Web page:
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Food & Health : Agri. & Environ. Last Updated: Apr 20, 2011 - 9:38:09 AM

Toxic chemicals found 3 times higher in young children than their mothers
By Ben Wasserman
Sep 6, 2008 - 11:06:35 AM

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Saturday September 5, 2008 ( -- A study of chemical fire retardants in parents and their children showed toddlers and pre-schoolers had 3 times more the neurotoxic pollutants known as polybrominated diphenyl ethers (PBDEs) in their blood than their mothers'.

The study conducted by the Environmental Working Group suggests that U.S. children age 1 to 4 bear the heaviest burden of flame retardant pollution in the industrialized countries.

The study also showed the fire retardant Deca, which has already banned in Europe but still unregulated by the U.S. Environmental Protection Agency, was found more often and at higher levels in U.S. children than their mothers.

Early in 2003, the nonprofit environmental health advocating organization published its test results showing breast milk from 20 American mothers contained fire-retardants at levels that were 75 times higher than that from European mothers.

"U.S. chemical law leaves children unprotected from toxic chemicals that other industrialized countries long ago banned," said Sonya Lunder, MPH, senior analyst at EWG and co-author of the study.

"It's time for real, comprehensive reform that puts the health of children first," Lunder added.

To be specific, the average levels of PBDEs in the blood of children were about 62 parts per billion (ppb), compared to 25 ppb in their mothers. In comparison, early studies showed children in Span and Norway had levels 6 to 13 times lower.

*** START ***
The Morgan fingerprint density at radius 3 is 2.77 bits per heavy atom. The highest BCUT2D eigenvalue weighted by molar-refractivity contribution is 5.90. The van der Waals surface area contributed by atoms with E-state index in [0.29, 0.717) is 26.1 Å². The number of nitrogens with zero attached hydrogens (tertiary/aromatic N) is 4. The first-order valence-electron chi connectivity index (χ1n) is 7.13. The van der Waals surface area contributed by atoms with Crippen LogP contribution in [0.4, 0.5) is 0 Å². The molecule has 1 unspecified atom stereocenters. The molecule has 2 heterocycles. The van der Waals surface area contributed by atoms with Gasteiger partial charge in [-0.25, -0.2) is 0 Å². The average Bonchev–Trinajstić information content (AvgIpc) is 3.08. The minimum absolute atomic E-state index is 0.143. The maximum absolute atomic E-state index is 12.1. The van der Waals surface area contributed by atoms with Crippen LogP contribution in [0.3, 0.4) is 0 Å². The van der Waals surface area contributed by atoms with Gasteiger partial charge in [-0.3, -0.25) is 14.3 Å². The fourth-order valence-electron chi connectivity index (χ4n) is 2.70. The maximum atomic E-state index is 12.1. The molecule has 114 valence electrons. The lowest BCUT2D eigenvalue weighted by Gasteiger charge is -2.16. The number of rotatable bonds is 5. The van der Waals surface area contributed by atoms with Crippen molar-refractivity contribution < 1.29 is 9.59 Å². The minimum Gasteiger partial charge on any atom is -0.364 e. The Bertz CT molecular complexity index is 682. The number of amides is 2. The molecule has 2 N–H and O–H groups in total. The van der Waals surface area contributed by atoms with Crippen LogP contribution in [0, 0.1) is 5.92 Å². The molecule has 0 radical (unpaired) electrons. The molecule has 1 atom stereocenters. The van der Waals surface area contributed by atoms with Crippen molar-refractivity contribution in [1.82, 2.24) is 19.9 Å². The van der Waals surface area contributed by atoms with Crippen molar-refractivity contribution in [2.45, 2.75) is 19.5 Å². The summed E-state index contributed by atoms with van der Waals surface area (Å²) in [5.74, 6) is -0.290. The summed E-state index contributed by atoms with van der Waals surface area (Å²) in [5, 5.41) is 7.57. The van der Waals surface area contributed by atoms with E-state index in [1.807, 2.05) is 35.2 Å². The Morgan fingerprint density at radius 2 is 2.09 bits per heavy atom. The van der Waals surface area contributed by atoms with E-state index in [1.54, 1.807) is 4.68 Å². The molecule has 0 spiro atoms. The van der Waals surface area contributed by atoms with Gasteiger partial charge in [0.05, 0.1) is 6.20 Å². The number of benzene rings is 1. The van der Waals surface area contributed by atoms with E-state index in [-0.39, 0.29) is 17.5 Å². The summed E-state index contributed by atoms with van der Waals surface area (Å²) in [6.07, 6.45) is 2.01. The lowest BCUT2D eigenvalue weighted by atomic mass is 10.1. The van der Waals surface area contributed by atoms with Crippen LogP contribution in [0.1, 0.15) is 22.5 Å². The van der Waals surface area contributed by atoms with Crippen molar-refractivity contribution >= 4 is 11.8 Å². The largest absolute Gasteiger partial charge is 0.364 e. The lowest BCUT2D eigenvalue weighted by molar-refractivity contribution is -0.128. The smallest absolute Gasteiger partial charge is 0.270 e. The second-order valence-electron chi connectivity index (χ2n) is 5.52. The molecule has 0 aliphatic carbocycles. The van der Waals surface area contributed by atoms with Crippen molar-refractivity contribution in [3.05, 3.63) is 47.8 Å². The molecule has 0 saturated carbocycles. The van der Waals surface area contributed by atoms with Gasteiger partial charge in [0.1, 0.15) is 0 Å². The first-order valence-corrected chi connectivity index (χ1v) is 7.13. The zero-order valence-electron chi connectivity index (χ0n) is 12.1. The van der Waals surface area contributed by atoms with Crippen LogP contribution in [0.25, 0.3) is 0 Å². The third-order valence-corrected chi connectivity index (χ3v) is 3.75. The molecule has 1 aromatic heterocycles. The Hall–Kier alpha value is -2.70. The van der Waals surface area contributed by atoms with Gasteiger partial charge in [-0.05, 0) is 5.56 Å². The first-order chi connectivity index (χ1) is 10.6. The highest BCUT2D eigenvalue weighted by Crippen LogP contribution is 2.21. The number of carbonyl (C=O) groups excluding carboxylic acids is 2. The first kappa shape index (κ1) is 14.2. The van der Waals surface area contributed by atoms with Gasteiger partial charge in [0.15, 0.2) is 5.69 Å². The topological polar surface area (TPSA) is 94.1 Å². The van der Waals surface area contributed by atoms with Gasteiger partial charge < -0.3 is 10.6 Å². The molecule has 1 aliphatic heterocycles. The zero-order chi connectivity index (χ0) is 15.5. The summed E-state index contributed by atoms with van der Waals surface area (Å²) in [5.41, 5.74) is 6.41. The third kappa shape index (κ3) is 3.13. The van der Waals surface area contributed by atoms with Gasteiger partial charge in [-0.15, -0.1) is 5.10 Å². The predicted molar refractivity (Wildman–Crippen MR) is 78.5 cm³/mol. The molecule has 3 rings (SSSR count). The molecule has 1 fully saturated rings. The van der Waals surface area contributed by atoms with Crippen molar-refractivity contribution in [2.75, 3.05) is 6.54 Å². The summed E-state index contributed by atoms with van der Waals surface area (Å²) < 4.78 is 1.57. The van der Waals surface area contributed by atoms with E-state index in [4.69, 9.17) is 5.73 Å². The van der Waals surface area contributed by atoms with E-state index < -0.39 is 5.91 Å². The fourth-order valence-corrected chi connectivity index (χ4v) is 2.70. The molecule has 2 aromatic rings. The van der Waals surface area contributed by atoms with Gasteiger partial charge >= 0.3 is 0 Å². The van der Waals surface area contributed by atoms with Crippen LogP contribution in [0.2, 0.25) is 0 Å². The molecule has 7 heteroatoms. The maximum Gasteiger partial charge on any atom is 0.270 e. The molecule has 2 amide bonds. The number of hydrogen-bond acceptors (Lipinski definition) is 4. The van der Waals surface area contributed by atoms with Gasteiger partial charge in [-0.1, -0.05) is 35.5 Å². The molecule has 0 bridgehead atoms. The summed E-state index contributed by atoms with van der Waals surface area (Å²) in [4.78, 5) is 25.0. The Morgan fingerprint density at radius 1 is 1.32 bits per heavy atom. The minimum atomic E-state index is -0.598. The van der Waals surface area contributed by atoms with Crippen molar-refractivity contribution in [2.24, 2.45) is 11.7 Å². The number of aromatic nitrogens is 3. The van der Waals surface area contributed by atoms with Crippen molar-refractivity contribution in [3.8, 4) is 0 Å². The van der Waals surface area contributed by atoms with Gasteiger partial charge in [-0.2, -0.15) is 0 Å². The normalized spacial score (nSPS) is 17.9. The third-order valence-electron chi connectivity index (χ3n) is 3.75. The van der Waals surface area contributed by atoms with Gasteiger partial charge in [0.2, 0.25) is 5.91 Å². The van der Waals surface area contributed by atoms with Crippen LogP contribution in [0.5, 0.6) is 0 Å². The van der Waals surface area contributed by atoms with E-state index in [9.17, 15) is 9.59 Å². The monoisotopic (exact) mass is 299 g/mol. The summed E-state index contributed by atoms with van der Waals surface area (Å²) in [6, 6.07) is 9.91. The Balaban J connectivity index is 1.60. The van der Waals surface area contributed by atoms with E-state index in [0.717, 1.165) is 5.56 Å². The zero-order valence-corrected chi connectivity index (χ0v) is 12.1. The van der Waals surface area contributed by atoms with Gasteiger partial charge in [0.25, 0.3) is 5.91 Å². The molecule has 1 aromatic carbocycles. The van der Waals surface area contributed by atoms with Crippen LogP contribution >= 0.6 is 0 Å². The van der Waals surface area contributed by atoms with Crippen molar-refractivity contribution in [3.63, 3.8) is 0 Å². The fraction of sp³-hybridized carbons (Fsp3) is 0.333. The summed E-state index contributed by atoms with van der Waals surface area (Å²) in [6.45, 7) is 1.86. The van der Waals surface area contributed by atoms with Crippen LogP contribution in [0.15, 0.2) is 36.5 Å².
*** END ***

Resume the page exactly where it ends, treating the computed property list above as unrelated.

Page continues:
These toxic fire retardants are present in many household items including furniture, sofas, televisions, computers and carpet, all of which could expose children to the pollutants at levels exceeding the U.S. Environmental Protection Agency's recommended safe level.

Carpet could be one of most significant sources of flame retardant pollution, a health observer affiliated with suggested. Early studies showed Florida where carpet is less commonly used has the lowest levels of flame retardants found in houses in the state.

Children who touch or use items with flame retardants or live in a house with flame retardants-treated carpet can ingest the pollutants and other toxins when they put their fingers, toys in their mouths or or eat food picked by unwashed hands.

"It's well documented that U.S. adults are more exposed to chemical fire retardants than adults in other countries, but these findings show that young children are at even higher risk," said Anila Jacob, MD, EWG senior scientist and study co-author.

"Parents want to protect their children, but once they are old enough to crawl or walk, they are more vulnerable to exposure to these and other toxic chemicals."

"These chemicals are everywhere - in food, in our homes and schools," said Laurie Yung of Missoula, Mont., whose 3-year-old son was tested for the pollutants.

"We need laws to protect us from exposure not only to these chemicals, but that will make sure chemicals are safe for kids before they’re allowed on the market."

Early animal tests demonstrated that flame retardants PBDEs can change behavior permanently. Because of the adverse effects, PCBs, which were the old generation of flame retardants were banned in 1970s. PBDEs replace PCBs as fire retardants, but chemists know that these two groups of chemicals share similar chemical structures that may determine similar toxicity.

Children are believed to be more susceptible to the toxicity of the flame retardants because they are not mature yet.

© 2004-2008 by unless otherwise specified

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